In October, Mesothelioma Help presented the National Institute of Health’s plan to fund and manage President Obama’s Precision Medicine Initiative. Now, 18 months after the President made bringing personalized health care to all Americans a focus, the White House has announced “new investments, partnerships, and policies that aim to bring us significantly closer to our goal” of fully utilizing technology and people. The mesothelioma community is watching this initiative geared towards ensuring U.S. patients get the treatments that will work best for them.
Mesothelioma is an asbestos-caused cancer that has few treatment options. However, recent research has turned the focus to personalized care and looking at the disease characteristics as opposed to using the most commonly used treatment protocol. Research has shown this is the best way to increase the survival for patients. This program will help bring tools and technology needed to help researchers continue down this path.
In a July 6 press release from the White House, the three key investments in the Precision Medicine Initiative (PMI) are:
- $55 million from the National Institutes of Health (NIH) to recruit the volunteers needed for the PMI Cohort Program;
- A U.S. Food and Drug Administration proposal to streamline its oversight of genomic tests; and,
- Development of appropriate tools for researchers to access data.
PMI Cohort Program Gets Boost from Veterans
The ultimate goal of the PMI project is to create a database, through the PMI Cohort Program, containing genetic information, biological samples, and dietary and lifestyle information of one million Americans who volunteer to share this information and, potentially, their electronic health records. The $55 million is ear-marked to help health care provider organizations, technology developers, and community health centers launch the steps needed to recruit volunteers. This information will be used to “lay scientific foundation for precision medicine for many diseases,” according to the NIH.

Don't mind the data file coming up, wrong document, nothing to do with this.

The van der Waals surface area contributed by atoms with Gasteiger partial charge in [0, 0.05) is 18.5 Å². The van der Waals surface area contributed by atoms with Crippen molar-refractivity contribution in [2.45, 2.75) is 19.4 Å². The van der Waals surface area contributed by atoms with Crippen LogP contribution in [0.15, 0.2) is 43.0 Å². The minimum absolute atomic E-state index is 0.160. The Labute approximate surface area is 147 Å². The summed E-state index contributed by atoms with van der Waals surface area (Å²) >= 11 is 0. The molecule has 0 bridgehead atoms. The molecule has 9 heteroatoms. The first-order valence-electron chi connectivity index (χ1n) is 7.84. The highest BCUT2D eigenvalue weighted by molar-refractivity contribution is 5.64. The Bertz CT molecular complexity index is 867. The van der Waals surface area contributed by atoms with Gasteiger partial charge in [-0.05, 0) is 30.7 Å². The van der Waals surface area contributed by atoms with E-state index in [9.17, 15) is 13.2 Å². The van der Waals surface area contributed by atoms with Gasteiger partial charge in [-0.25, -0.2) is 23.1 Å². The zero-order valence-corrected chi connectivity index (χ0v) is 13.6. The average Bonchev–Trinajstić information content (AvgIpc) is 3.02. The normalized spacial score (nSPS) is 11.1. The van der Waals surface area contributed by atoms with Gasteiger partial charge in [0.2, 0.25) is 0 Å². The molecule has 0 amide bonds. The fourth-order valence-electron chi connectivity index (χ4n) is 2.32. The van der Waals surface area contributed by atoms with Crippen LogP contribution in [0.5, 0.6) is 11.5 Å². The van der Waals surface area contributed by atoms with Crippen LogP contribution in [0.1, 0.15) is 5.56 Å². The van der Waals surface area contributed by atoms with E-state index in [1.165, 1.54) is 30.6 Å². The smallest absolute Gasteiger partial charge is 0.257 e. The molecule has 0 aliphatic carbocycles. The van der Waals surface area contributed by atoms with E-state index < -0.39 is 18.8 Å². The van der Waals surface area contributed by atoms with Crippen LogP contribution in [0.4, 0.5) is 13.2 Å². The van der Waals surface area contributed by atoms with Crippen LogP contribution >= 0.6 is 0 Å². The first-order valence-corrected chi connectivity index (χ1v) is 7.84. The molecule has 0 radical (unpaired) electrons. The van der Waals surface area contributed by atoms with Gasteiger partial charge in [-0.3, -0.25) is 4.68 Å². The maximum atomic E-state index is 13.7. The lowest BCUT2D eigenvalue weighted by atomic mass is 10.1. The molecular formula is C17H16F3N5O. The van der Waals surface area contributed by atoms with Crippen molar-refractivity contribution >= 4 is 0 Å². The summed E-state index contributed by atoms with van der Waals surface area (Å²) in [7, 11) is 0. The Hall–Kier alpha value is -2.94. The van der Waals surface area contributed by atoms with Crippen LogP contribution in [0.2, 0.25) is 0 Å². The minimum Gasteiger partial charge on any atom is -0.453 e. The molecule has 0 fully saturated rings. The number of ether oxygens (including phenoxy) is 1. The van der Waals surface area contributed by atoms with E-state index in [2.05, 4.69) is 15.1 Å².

Nearly 3,000 Americans are diagnosed with mesothelioma each year, and of those, one-third are military veterans. Although many veterans are unaware of this statistic that is a result of their years of service, many have stepped up to the plate once again to help their fellow Americans by allowing science to explore their medical data. As part of the PMI Cohort Program, the VA is partnering with the NIH to help enroll the nearly 500,000 who donated data to the Million Veteran Program, a VA-backed program similar to PMI’s, directly into the PMI Cohort Program and to share the VA’s successes.
Genetic Testing Offers Mesothelioma Patients A Chance at Increased Survival
Personalized medicine is considered the wave of the future, and one of the best ways to combat mesothelioma. Tailored care ensures a mesothelioma patient’s unique disease characteristics, including the cancer’s genetic makeup, are targeted when being treated, thus optimizing the potential for success of the treatment.
The FDA shoulders the responsibility of approving medical tests that identify specific biomarkers, such as the EGFR biomarker often targeted in mesothelioma, to support personalized care. Under the PMI, the FDA is developing “a flexible yet accountable approach to oversight of genomic technologies.” In addition, it will offer a platform and guidelines for researchers to compare the accuracy of their DNA sequencing tests.
“These new policies will make it easier for developers to market safe and effective genomic tests by relying on community-based standards and well-established sources of scientific evidence that meet appropriate standards,” according to the press release.
To find out more about the Precision Health Initiative visit the National Institutes of Health website.
Photo Credit: NCI